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The Master Mountains, mountains everywhere… and in the midst a lake.
A lonely figure stands on the summit, casting a glance over the harsh, snow-covered rocks and almost frozen water which calls the wind for a last wave.
A hastening sound makes itself noticed from all around, and the clouds in the sky are flowing like the variable stream of life.
The paths that had led him here were stony and covered with dust. Wherever he went, his stick left a trace. Now his eyes know no more longing, his heart weeps no more tears. He does not feel the coolness which surrounds him – he is warmed by his memories. He grasps the sandalwood stick left to him by his Master and that accompanied him on his way to wisdom. He recalls the love of the girl, which had once helped him to find the right path, and he hears the words that called to him a long time ago: “My child…”


The Master Spring had just returned. Even so, winter refused to let go its icy grip and still sent strong, cold winds down from the mountains. The village shop owners had secured their entrances with curtains, so dark and heavy that no one could see the goings on inside – but they kept the rooms warm.
At the tavern they did without such protection; instead using heavy beams to reinforce the door. This however, did not prevent the strong wind from blowing street’s earth inside.
A group of passing mules kicked up the dry ground with their hooves carrying further clouds of dust into the air.
When the wind dropped and the sun warmed the air, children emerged from their huts and houses to play in the village square. Stray dogs roamed around attempting to hunt chickens, and women with colourful scarves tied around their hair hurried to the market to buy rice, vegetables and dried fish. The life of the village followed its own rules and was mainly guided by the rhythm of the seasons. Its inhabitants were used to a simple life in which few events took place, besides the occasional celebration of a wedding or a funeral. Only once had there been cause for great excitement and this was when the gaslights had been lit in the market square for the first time.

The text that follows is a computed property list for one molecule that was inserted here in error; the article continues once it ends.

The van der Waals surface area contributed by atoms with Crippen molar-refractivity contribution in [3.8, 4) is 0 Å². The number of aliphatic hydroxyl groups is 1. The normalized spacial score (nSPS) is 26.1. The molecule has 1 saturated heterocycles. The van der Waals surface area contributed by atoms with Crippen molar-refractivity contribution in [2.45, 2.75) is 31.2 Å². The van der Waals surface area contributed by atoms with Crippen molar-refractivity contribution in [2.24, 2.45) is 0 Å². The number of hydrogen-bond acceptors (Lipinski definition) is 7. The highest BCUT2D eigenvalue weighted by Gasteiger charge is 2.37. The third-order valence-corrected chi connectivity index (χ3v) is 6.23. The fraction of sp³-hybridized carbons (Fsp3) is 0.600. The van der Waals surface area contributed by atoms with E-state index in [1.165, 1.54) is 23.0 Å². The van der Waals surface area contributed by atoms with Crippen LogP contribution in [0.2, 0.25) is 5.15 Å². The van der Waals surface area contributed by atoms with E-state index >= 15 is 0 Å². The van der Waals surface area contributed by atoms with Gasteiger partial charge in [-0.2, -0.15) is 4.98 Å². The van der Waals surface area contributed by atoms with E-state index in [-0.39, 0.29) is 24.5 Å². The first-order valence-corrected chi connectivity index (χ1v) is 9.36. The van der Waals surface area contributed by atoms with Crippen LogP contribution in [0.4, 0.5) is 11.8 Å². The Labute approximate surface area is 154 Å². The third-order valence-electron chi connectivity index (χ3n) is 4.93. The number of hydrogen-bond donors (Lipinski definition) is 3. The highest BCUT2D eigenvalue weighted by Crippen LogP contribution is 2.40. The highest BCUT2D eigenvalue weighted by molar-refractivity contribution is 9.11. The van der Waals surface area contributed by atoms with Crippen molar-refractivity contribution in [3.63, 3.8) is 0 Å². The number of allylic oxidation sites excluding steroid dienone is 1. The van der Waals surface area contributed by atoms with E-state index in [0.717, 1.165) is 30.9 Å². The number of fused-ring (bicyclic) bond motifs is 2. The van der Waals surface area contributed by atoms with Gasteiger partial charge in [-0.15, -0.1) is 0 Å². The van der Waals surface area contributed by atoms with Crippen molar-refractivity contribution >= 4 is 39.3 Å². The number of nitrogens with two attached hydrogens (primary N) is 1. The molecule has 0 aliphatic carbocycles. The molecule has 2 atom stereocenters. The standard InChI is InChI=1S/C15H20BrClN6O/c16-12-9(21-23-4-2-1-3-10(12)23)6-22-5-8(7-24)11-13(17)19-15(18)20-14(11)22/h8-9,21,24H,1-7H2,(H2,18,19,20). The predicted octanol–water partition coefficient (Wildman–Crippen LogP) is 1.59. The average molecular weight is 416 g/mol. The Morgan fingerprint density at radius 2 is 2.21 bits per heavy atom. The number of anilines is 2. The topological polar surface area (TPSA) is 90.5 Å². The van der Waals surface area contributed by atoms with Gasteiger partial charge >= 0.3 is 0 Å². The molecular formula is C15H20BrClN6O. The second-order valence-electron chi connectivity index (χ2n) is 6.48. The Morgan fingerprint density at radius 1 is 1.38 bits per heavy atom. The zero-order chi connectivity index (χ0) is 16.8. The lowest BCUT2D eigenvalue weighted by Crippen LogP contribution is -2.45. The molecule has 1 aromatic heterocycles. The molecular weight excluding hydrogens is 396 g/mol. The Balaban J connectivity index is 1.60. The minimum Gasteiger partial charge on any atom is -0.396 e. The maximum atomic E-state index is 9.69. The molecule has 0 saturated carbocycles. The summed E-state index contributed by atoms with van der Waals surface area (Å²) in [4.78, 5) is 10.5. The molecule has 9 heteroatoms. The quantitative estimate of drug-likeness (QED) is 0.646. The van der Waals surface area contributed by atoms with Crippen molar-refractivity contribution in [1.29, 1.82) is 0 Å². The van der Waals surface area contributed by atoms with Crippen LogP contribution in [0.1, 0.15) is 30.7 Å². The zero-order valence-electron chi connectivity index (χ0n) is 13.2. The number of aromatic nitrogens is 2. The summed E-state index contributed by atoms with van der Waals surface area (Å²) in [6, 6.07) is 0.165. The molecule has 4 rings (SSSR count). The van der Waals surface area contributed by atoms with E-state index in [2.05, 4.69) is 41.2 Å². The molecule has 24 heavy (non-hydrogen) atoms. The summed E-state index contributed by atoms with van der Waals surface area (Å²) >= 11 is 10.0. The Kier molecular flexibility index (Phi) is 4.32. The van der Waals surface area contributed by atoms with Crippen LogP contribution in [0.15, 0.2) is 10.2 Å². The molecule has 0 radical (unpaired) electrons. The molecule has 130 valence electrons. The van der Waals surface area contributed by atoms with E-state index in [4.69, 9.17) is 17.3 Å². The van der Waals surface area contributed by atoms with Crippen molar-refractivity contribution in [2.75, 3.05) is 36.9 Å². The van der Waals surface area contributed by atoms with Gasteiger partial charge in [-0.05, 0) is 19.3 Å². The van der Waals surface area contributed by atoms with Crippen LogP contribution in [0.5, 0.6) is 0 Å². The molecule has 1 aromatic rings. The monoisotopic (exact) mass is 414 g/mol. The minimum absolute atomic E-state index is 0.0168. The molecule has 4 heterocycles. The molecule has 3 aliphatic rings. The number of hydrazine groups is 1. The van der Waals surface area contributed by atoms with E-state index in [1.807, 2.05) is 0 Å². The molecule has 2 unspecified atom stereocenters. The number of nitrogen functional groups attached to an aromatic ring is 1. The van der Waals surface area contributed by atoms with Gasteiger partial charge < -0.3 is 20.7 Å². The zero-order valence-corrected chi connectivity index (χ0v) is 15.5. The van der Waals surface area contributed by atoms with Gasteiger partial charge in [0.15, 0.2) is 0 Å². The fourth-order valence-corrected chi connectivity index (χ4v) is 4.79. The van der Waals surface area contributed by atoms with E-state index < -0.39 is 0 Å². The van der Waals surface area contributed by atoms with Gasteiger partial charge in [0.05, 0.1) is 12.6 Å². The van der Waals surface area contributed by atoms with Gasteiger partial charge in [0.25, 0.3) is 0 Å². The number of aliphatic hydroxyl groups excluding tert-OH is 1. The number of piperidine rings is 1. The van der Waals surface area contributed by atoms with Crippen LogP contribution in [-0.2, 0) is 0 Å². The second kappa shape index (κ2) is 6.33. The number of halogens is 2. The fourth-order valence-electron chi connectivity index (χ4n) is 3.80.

The MasterThe boy left his father’s house and went to the village square to play with his friends. When he arrived at the fountain he noticed a strange tapping sound.
In trying to locate the source of the sound his eyes suddenly came across an old man, whose walking stick tapped as he descended the staircase leading down from the temple.
The wind blew his long hair and tangled his shining silver beard. The boy was captivated; he had never seen such a figure before. The tapping came closer, and the sun shone through the clouds and onto the wise and knowing face of the old man.
The boy stared at the stranger. It was seldom that an outsider came to the village. His shoes and clothes were torn; one supposed, he must have had crossed many mountains and forged many rivers to get there. At that moment the other children also noticed the new arrival.
“Who are you and where are you from?” they wanted to know.
“I don’t have a name any more,” answered the man, “and I don’t know what led me here. Last night I fell asleep where the sun set and this morning I awoke where it rose.”...
...“Who have you met on your way?’ asked one girl.
“I have met two kinds of people. Those who create something wonderful out of something worthless, and those who turn something wonderful into something worthless.”
“And to which of them do you belong?” the girl wanted to know.
“I try to create something wonderful out of something worthless. Then something worthless out of something wonderful and, then from the worthless, something wonderful again.”...
...“And where is your hostel?” asked the boy who had first discovered the old man.
“It is as far away as the end of the heavens,” answered the man, “and as near as the beginning of the earth. It is where the heart finds its peace.”

The Master The novel is now available as eBook with the original text and illustrations by Chao-Hsiu Chen

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